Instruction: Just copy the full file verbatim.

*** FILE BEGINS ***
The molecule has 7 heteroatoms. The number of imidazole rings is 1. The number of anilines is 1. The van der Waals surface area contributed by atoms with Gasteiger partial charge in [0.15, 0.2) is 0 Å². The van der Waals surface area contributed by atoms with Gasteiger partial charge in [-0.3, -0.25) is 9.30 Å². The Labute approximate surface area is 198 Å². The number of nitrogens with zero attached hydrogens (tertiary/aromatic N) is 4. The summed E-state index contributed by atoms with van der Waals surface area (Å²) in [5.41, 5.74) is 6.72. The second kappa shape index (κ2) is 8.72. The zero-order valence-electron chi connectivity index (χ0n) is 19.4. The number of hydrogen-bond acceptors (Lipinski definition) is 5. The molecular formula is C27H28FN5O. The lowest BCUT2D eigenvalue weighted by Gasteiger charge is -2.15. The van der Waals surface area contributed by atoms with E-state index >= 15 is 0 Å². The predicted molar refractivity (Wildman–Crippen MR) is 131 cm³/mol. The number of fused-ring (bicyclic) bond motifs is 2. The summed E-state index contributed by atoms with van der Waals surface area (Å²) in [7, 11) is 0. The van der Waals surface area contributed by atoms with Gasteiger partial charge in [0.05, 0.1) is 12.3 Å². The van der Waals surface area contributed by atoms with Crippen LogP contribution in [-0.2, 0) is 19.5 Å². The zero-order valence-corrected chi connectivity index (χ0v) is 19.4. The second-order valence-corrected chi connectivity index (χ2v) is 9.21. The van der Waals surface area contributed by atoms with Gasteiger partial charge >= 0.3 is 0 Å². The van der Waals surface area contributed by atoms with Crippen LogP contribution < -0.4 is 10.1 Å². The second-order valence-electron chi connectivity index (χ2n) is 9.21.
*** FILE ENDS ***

The molecule has 7 heteroatoms. The number of imidazole rings is 1. The number of anilines is 1. The van der Waals surface area contributed by atoms with Gasteiger partial charge in [0.15, 0.2) is 0 Å². The van der Waals surface area contributed by atoms with Gasteiger partial charge in [-0.3, -0.25) is 9.30 Å². The Labute approximate surface area is 198 Å². The number of nitrogens with zero attached hydrogens (tertiary/aromatic N) is 4. The summed E-state index contributed by atoms with van der Waals surface area (Å²) in [5.41, 5.74) is 6.72. The second kappa shape index (κ2) is 8.72. The zero-order valence-electron chi connectivity index (χ0n) is 19.4. The number of hydrogen-bond acceptors (Lipinski definition) is 5. The molecular formula is C27H28FN5O. The lowest BCUT2D eigenvalue weighted by Gasteiger charge is -2.15. The van der Waals surface area contributed by atoms with E-state index >= 15 is 0 Å². The predicted molar refractivity (Wildman–Crippen MR) is 131 cm³/mol. The number of fused-ring (bicyclic) bond motifs is 2. The summed E-state index contributed by atoms with van der Waals surface area (Å²) in [7, 11) is 0. The van der Waals surface area contributed by atoms with Gasteiger partial charge in [0.05, 0.1) is 12.3 Å². The van der Waals surface area contributed by atoms with Crippen LogP contribution in [-0.2, 0) is 19.5 Å². The zero-order valence-corrected chi connectivity index (χ0v) is 19.4. The second-order valence-corrected chi connectivity index (χ2v) is 9.21. The van der Waals surface area contributed by atoms with Gasteiger partial charge >= 0.3 is 0 Å². The van der Waals surface area contributed by atoms with Crippen LogP contribution < -0.4 is 10.1 Å². The second-order valence-electron chi connectivity index (χ2n) is 9.21.